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Author Topic: Nuclear Weapons NEWS ONLY  (Read 435314 times)

Offline bobbymike

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« Last Edit: October 06, 2018, 08:59:00 am by Jemiba »
Books are the quietest and most constant of friends; they are the most accessible and wisest of counselors, and the most patient of teachers.

Charles W. Eliot

Offline bobbymike

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Re: Nuclear Weapons NEWS ONLY
« Reply #1696 on: October 12, 2018, 08:08:11 am »
https://www.dailysignal.com/2018/10/02/why-low-yield-nuclear-warheads-are-critical-to-preventing-nuclear-war/

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Last month, Rep. Ted Lieu, D-Calif., introduced a bill that if approved would stop the administration’s plans to modify select warheads on submarine-launched ballistic missiles to give them a low-yield option.

Such a step is unwise, considering the compelling rationale that drove the Pentagon to initiate the effort.

The bill argues that U.S. low-yield options would “increase a likelihood of a nuclear war.” But the truth is just the opposite.

If an adversary thinks the U.S.’ only option in response to an adversary’s limited nuclear use is to use U.S. high-yield nuclear weapons, an adversary might be tempted to use his low-yield nuclear weapons thinking that U.S. response options are not credible.

As the 2018 Nuclear Posture Review states, the development of a low-yield nuclear warhead for a U.S. submarine-launched ballistic missile is the fastest way to prevent this miscalculation.

The sense of urgency is justified.

Russia has stated that its first use of a nuclear weapon could serve to “de-escalate” a conflict on terms favorable to Russia. Moscow holds military exercises that simulate use of a nuclear weapon and periodically threatens U.S. allies in Europe with nuclear attack.

Credibility is at the heart of deterrence, and Russian actions indicate that the United States is losing credibility.

The Lieu bill argues, “a low-yield nuclear warhead would be indistinguishable to an adversary from the high-yield W76 and W88 submarine-launched warheads.” The U.S., however, has always assumed Russia would be able to distinguish between a limited nuclear launch and a large-scale nuclear exchange, even if the risk of a failure for such a distinction is not zero.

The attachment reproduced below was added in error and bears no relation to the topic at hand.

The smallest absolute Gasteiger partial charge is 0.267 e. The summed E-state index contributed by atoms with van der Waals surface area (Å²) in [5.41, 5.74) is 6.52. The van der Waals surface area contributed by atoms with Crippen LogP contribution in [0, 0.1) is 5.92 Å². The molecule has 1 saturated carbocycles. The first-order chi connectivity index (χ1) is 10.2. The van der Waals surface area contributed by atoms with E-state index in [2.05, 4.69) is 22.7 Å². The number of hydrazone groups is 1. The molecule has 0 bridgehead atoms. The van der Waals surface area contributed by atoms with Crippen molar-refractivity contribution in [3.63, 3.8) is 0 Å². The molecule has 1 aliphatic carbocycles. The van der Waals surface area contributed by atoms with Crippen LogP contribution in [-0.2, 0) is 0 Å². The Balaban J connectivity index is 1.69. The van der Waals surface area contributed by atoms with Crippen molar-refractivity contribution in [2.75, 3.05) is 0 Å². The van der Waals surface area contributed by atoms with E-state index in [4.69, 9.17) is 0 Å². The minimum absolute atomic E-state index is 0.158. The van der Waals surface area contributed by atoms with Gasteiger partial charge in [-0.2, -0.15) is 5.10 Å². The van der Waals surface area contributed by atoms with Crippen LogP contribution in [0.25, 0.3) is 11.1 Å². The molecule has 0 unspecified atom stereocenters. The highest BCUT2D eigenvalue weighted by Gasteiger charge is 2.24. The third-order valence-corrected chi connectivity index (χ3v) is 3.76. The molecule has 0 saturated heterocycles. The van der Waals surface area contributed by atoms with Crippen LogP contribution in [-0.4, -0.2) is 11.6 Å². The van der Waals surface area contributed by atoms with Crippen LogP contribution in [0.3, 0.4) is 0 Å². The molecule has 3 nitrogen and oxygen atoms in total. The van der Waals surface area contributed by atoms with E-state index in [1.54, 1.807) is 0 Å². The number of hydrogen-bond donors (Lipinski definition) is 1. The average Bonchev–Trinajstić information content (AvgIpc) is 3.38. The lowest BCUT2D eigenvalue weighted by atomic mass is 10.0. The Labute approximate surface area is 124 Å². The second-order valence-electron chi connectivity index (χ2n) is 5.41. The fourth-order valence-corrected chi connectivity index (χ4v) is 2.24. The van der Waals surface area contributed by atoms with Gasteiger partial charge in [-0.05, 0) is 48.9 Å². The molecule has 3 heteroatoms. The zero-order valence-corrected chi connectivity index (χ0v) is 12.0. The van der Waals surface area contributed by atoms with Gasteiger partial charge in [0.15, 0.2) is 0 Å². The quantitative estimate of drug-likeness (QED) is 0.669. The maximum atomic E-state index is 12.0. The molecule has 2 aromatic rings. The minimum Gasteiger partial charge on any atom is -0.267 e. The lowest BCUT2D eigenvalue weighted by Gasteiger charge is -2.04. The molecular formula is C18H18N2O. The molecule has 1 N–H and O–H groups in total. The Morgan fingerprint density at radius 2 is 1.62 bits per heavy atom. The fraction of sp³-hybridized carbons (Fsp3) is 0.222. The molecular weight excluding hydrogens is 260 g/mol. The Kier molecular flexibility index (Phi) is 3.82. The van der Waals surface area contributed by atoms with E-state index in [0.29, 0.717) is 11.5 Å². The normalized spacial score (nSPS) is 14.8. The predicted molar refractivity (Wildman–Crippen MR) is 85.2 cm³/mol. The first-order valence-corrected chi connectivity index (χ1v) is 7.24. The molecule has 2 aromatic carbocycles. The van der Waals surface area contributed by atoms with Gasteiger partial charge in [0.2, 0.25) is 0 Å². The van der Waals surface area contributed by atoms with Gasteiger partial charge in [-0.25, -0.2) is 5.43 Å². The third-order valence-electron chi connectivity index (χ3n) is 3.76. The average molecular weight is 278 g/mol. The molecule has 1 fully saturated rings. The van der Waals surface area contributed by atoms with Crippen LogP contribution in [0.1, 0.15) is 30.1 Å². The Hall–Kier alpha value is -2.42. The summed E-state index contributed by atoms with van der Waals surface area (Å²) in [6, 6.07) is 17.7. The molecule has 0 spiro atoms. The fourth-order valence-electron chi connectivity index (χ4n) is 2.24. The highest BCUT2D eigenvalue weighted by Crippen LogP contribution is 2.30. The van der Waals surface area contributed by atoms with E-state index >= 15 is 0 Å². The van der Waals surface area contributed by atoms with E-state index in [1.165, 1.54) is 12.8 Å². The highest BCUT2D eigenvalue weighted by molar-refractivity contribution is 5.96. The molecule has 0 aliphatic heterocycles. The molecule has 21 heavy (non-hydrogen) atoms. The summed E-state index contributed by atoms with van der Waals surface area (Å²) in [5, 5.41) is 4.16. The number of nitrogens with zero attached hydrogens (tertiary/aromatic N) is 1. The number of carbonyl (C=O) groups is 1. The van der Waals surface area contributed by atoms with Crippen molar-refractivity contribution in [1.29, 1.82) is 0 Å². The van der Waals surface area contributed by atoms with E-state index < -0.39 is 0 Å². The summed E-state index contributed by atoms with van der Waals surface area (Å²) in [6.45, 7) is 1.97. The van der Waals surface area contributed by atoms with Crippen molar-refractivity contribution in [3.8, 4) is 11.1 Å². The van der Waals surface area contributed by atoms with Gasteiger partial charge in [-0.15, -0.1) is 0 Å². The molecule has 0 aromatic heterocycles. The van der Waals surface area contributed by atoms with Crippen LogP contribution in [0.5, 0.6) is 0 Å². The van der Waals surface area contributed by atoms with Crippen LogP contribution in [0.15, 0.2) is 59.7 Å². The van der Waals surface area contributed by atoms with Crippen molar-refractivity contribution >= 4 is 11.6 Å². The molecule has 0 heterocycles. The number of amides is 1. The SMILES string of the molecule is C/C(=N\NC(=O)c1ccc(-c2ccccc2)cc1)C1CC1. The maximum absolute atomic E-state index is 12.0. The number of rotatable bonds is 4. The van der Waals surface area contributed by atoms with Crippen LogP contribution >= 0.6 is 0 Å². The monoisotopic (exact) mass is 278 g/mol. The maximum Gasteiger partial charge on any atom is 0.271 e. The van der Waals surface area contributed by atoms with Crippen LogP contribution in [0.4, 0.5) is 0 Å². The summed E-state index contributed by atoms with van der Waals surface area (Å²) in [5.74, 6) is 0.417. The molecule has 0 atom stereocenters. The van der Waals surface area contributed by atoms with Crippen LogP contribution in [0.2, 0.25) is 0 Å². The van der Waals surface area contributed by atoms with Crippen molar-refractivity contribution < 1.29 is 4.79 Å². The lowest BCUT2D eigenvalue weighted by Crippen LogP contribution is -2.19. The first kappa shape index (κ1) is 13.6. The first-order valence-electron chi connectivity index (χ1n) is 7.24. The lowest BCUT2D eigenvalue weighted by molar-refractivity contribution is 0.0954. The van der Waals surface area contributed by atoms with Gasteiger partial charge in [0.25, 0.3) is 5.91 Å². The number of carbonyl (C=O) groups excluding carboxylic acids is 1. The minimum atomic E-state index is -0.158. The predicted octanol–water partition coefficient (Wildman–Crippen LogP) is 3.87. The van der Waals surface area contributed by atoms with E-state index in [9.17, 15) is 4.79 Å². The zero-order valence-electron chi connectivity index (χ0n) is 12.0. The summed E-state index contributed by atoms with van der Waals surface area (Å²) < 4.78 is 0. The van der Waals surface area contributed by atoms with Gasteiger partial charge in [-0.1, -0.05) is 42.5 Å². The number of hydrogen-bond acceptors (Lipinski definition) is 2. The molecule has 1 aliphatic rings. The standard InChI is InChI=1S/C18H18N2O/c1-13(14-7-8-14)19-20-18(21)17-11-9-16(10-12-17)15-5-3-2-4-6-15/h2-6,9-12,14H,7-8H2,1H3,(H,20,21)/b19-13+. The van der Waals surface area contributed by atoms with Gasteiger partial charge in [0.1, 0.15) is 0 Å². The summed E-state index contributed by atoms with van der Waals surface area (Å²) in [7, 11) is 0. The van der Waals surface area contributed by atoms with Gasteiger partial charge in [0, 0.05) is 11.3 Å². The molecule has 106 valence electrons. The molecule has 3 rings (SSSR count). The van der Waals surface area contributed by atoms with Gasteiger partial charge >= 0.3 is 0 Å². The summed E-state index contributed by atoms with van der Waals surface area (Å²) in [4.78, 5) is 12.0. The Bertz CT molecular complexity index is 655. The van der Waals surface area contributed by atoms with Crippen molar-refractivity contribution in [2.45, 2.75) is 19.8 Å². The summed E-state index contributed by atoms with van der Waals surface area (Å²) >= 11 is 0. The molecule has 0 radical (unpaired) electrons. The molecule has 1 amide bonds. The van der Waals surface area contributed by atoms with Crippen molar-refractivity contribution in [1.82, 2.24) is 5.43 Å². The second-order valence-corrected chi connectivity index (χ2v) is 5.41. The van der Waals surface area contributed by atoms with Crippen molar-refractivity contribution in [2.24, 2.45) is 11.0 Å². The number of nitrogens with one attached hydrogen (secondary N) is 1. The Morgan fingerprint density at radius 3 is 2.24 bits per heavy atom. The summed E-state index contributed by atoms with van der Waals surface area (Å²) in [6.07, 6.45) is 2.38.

Books are the quietest and most constant of friends; they are the most accessible and wisest of counselors, and the most patient of teachers.

Charles W. Eliot

Offline bobbymike

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Re: Nuclear Weapons NEWS ONLY
« Reply #1697 on: October 16, 2018, 05:54:31 pm »
https://www.foreignaffairs.com/articles/china/2018-10-15/if-you-want-peace-prepare-nuclear-war

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In a little under three decades, nuclear weapons have gone from center stage to a sideshow in U.S. defense strategy. Since the 1990s, the United States has drastically reduced its stockpile and concentrated on its conventional and irregular warfare capabilities. Nuclear weapons policy has focused overwhelmingly on stemming proliferation to countries such as Iran and North Korea, and prominent political and national security figures have even called for abolishing nuclear weapons altogether. What was once the core of the country’s Cold War strategy has been reduced to an afterthought.

Immediately after the Cold War, when the United States enjoyed unprecedented global power, this approach seemed reason­able. Washington didn’t need much of a nuclear strategy against Iraq or Serbia. But now, great-power competition has returned. Russia wants to upend the post–Cold War status quo in Europe. A rising China seeks ascendancy, first over Asia and ultimately beyond. To accomplish this, each country has developed military forces ideally suited to fight and defeat the United States in a future war. And modern, mobile nuclear capabilities are a key part of their strategies.

https://www.foreignaffairs.com/articles/russian-federation/2018-10-15/moscows-nuclear-enigma?fa_package=1123220